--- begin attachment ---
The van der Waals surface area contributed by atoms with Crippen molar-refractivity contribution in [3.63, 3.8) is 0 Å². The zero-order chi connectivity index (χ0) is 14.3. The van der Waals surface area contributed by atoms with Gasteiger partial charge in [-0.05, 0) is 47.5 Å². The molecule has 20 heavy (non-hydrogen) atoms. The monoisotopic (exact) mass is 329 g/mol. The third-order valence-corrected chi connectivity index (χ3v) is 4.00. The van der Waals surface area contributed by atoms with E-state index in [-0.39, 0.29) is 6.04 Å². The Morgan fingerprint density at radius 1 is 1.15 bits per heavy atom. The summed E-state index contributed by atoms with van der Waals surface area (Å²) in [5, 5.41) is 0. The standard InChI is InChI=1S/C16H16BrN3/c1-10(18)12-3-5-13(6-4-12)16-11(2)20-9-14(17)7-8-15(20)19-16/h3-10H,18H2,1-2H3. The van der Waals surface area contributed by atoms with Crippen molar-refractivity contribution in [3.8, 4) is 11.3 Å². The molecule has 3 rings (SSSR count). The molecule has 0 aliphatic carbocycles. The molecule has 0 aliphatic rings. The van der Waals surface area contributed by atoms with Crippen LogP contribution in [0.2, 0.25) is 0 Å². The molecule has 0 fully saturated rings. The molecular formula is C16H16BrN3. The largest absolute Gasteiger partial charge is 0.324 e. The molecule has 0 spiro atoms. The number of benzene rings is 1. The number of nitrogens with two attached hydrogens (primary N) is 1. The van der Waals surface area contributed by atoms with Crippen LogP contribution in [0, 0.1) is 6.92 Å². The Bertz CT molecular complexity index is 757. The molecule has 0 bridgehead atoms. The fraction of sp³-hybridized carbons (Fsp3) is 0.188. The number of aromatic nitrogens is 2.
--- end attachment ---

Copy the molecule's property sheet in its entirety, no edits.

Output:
The van der Waals surface area contributed by atoms with Crippen molar-refractivity contribution in [3.63, 3.8) is 0 Å². The zero-order chi connectivity index (χ0) is 14.3. The van der Waals surface area contributed by atoms with Gasteiger partial charge in [-0.05, 0) is 47.5 Å². The molecule has 20 heavy (non-hydrogen) atoms. The monoisotopic (exact) mass is 329 g/mol. The third-order valence-corrected chi connectivity index (χ3v) is 4.00. The van der Waals surface area contributed by atoms with E-state index in [-0.39, 0.29) is 6.04 Å². The Morgan fingerprint density at radius 1 is 1.15 bits per heavy atom. The summed E-state index contributed by atoms with van der Waals surface area (Å²) in [5, 5.41) is 0. The standard InChI is InChI=1S/C16H16BrN3/c1-10(18)12-3-5-13(6-4-12)16-11(2)20-9-14(17)7-8-15(20)19-16/h3-10H,18H2,1-2H3. The van der Waals surface area contributed by atoms with Crippen molar-refractivity contribution in [3.8, 4) is 11.3 Å². The molecule has 3 rings (SSSR count). The molecule has 0 aliphatic carbocycles. The molecule has 0 aliphatic rings. The van der Waals surface area contributed by atoms with Crippen LogP contribution in [0.2, 0.25) is 0 Å². The molecule has 0 fully saturated rings. The molecular formula is C16H16BrN3. The largest absolute Gasteiger partial charge is 0.324 e. The molecule has 0 spiro atoms. The number of benzene rings is 1. The number of nitrogens with two attached hydrogens (primary N) is 1. The van der Waals surface area contributed by atoms with Crippen LogP contribution in [0, 0.1) is 6.92 Å². The Bertz CT molecular complexity index is 757. The molecule has 0 bridgehead atoms. The fraction of sp³-hybridized carbons (Fsp3) is 0.188. The number of aromatic nitrogens is 2.